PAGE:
Adventure – Amusing reflections
Posted on June 3rd, 2019

Laksiri Warnakula

Attempts to conquer heights, be it a mountain or any other carry their own perils and risks. Generally, glory and peril walk side by side in such endeavors, until the former or the latter wins, in the end”.

Already eleven or twelve climbers have perished on the slopes of the Mount Everest, in this year alone and that is only so far. This sad news made me ponder on ‘the diverse nature of adventure and that craving for a bit of it present in almost every human being and the question how much or less of it in each one of us is there, longing for those quests, some of which are unbelievably dangerous?’

Now at one end of the scale are the minimal risk takers with hardly any love for or sense of adventure at all, who cannot even be persuaded to climb anything higher than an anthill or dare venture out further than to a depth around knee level in any water body, be it a pool, a lake, a river or even the mighty ocean. They live lives governed by the principle that as long as you keep away from everything that has even the slightest chance of going wrong, you are safe. However, the question is can you find such absolute and guaranteed safety in this world of ours, where your safety depends as much on numerous external factors that are beyond your control?

Yet our minimal risk takers don’t get deterred or disturbed by such arguments. They would as best as they can try to avoid anything and everything that they think may put them in danger. And they are also firm believers in superstition so much so that they will truly think that the little house gecko, who is going after a mosquito on a wall suddenly abandons its stalking and decides to come up with its usual chattering call ‘chuck, chuck, chuck’, is actually telling them that it’s a foreboding. And one of them might even hurriedly start looking for that handbook of ‘Huunu Sasthare’, if it happens to be at his/her home. Or what about that innocuous looking black cat that happens to be crossing the same patch of the road that our superstitious friend is walking along? Would his casual thoughts as regards it be limited in extent to ‘oh a poor stray cat on the prowl’: I doubt it.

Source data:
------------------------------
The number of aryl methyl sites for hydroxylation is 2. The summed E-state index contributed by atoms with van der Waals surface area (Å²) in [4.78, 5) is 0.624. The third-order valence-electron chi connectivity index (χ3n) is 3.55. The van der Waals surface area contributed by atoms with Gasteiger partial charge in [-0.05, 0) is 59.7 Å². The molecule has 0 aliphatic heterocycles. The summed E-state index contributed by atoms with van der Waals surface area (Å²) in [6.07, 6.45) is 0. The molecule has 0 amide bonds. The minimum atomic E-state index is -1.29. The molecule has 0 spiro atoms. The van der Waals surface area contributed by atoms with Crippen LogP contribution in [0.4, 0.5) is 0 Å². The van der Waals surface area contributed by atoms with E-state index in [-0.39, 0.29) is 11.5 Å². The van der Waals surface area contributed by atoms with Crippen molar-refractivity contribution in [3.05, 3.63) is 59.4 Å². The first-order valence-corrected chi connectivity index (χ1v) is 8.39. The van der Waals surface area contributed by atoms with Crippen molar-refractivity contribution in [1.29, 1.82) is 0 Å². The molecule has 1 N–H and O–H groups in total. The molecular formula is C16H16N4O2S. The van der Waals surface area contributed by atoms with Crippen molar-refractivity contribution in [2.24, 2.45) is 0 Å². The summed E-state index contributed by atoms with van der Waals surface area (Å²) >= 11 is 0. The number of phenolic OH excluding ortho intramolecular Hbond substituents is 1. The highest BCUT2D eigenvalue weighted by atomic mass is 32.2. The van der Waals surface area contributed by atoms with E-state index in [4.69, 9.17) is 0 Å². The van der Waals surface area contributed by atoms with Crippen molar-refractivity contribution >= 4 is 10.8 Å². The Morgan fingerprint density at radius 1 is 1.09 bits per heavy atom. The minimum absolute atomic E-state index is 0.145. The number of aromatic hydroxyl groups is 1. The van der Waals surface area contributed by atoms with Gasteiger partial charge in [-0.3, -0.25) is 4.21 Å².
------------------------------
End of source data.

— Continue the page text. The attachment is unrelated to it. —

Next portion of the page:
Now at the other end of the scale are sitting the exact opposite, who enjoy risk-taking and relish it, going for adventures of all sorts, mostly very dangerous and doing it for the sake of glory, sheer thrill, sense of achievement and so on and so forth.  

And apart from those extremely challenging and dangerous adventures such as mountain-climbing, there are other equally dangerous and at the same time immensely foolish ones too that some of our friends at the other extreme end of the scale tend to go for. To keep it short, I will site only a couple here. But then before going any further; ‘isn’t there a degree of foolishness attached to all extreme types of adventure and sport, anyway?’

Poking one’s head into the cavernous mouth lined with razor-sharp, sawtooth-like dental armour of a fifteen-foot alligator is one, for example. This present-day descendant of the dinosaurs that roamed the earth millions of years ago, is said to have only a tiny brain even after all those eons that have passed by, and it’s more like a chancy game of Russian roulette, when or whether the creature decides to shut its snout with a human neck inside it for chewing at leisure. 

And then we have some, who, adequately emboldened by alcohol and apparently empowered by those ‘Ali manthara’ dare challenge a wild elephant that is peacefully chomping away on a leafy branch in a patch of jungle. In spite of being called gentle giants and quite correctly so, they too like us the humans don’t take it lightly, when someone tries to invade their personal space. And unfortunately, those who dared to do so, didn’t live to tell the rest of the tale, as far as I know. 

Now, this particular form of adventure could be more or less limited and quite unique to, Sri Lanka only.  And then I am not sure whether this kind of sheer stupidity should be called an adventure at all, other than that it is plain suicide. However, according to the ‘Oxford English Dictionary’ an adventure is; ‘An unusual and exciting or daring experience, Excitement associated with danger or taking of risks, A reckless or potentially hazardous action or enterprise’ etc. So, it, nevertheless, is adventure too, of some kind.

Anyway, engaging in true adventure is no doubt challenging and once accomplished, can be very exhilarating too. To the person, who wins in the end beating all odds, I am sure it brings a great sense of achievement and fulfillment, a magical sensation of unburdening a weight that he/she had carried so long.

And before I leave, must I say for myself that I am somewhere in the middle of that scale or should I honestly admit that actually it is now far more to the left than to the right? Yes. Years have taken their toll and they did teach me a few lessons too!

Now this brief article wouldn’t be complete without a mention of a very special kind of an adventure, which is the political adventure. And particularly, in our land like no other, it is one adventure that still guarantees a victory in the end, if not glory. Isn’t a hefty pension after just five years of idling in Diyawanna environs along with ample real estate and other forms of wealth acquired and accumulated during that state-paid vacation, enough, whether one wins or loses, at the end of one’s adventurous tenure, so to speak? 

Laksiri Warnakula

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